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Texas has banned almost all abortions — but it's taken decades


Now that the Supreme Court says abortion is not a constitutional right, access to the procedure will disappear in many states. Not Texas - abortion was already severely restricted there, and that's something that has been years in the making. Here is the Texas Newsroom's Sergio Martínez-Beltrán.

SERGIO MARTÍNEZ-BELTRÁN, BYLINE: It was June 25, 2013, a Tuesday. And this was all over the news.


UNIDENTIFIED REPORTER: Crowds who came out to support a nearly 11-hour filibuster by Democratic State Senator Wendy Davis erupted in screams.

MARTÍNEZ-BELTRÁN: With one day left in a special session of the Texas legislature, Davis took to the floor and spoke for those 11 hours to prohibit the bill from passing - no bathroom breaks, no snacks, nothing. Davis remembers the day.

WENDY DAVIS: And what was so beautiful and profound was that the Capitol just kept filling up and filling up.

MARTÍNEZ-BELTRÁN: She read letters from women who had abortions, and with the support of her Democratic colleagues and hundreds of supporters in the Senate gallery, Davis accomplished what she wanted.


UNIDENTIFIED PERSON: If I can have order, we will suspend the roll call vote until we can get order in the chamber.

MARTÍNEZ-BELTRÁN: By the time senators voted, time had run out. Davis says that moment was pivotal for abortion rights and democracy in Texas.

DAVIS: It was the first time I had ever seen that level of engaged citizenry involved in a debate that would have, of course, very meaningful consequences in their lives and the lives of every Texan.

MARTÍNEZ-BELTRÁN: That victory, however, was short-lived. Just a few weeks later, in another special session, Texas lawmakers passed a sweeping anti-abortion package that included a ban on abortions after 20 weeks of gestation. The U.S. Supreme Court eventually struck down key provisions of the bill, but by then, more than half of the state's abortion providers closed. The story of how Texas got to this place of banning nearly all abortions is one that has taken decades.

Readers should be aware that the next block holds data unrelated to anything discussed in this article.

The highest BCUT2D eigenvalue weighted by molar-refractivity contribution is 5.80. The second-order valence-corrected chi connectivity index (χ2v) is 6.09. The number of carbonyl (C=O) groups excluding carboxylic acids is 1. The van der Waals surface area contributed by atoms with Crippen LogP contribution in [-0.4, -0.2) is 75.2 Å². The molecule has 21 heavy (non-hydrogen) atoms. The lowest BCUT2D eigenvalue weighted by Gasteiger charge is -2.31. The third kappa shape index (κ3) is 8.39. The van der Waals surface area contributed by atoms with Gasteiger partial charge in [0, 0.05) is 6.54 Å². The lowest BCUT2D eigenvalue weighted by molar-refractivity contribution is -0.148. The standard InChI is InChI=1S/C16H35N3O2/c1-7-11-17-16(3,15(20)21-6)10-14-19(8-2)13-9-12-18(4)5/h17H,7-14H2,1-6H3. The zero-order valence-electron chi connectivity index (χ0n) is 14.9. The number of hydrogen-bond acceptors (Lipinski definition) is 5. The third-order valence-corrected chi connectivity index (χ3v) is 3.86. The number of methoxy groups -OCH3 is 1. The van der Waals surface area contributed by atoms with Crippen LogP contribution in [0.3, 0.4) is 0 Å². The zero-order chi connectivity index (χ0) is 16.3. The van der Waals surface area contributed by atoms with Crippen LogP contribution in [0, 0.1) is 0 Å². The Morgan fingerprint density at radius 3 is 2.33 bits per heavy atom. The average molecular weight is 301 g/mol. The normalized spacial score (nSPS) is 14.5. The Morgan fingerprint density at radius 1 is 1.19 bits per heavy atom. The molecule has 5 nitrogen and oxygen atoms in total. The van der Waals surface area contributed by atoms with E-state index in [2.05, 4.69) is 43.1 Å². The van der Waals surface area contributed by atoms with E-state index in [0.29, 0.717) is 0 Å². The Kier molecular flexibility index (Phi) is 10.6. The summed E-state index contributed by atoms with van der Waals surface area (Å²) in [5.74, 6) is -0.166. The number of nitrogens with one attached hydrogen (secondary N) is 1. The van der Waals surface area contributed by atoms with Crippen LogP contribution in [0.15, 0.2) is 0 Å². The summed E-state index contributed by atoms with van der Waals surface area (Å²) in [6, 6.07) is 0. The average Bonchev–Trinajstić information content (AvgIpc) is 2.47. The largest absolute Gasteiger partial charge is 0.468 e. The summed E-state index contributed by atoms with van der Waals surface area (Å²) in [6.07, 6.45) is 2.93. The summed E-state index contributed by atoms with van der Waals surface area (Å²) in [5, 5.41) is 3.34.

AMY O'DONNELL: We've seen a lot of incremental gains over time.

MARTÍNEZ-BELTRÁN: This is Amy O'Donnell, the communications director of the Texas Alliance for Life, a group that advocates against abortion.

O'DONNELL: The majority of Texans are pro-life, and we see this because they elect pro-life legislators who advocate for life.

MARTÍNEZ-BELTRÁN: But polls tell a different story. Seventy-eight percent of Texas voters support some sort of access to abortion. Only 15% said it should never be allowed. That's according to a survey released in April by the Texas Politics Project. Despite that, the state has continued curbing abortion, including passing a so-called trigger law, which now takes effect in 30 days. Most recently, last year, Governor Greg Abbott signed SB 8. That law, the first of its kind in the country, banned abortions as early as six weeks, empowering private citizens to enforce the law. Now that the Supreme Court has overturned Roe v. Wade, O'Donnell says the state will work to support women who are pregnant.

O'DONNELL: Texas is ready to take care of women in our state. And as we've seen, Texas prioritized the health of women and the life of babies.

MARTÍNEZ-BELTRÁN: She points to the state's program called Alternatives to Abortion as an example of that. The program provides assistance, counselling and maternity classes. But it's also been criticized by Texas Democrats for its $100-million price tag and lack of transparency. But advocates for abortion rights say they're not completely hopeless.


ERIKA FORBES: I believe that God is on our side.

MARTÍNEZ-BELTRÁN: This is Erika Forbes, a reverend who sued Texas over SB 8.


FORBES: Which is why I speak for the generation to come when I say we will not stop fighting for our right for abortion and abortion care. We will fight until hell freezes over, and then we will fight on the ice.

MARTÍNEZ-BELTRÁN: Forbes says abortion rights advocates will be relentless and unstoppable.

For NPR News, I'm Sergio Martínez-Beltrán in Austin.

(SOUNDBITE OF MUSIC) Transcript provided by NPR, Copyright NPR.

Sergio Martínez-Beltrán | The Texas Newsroom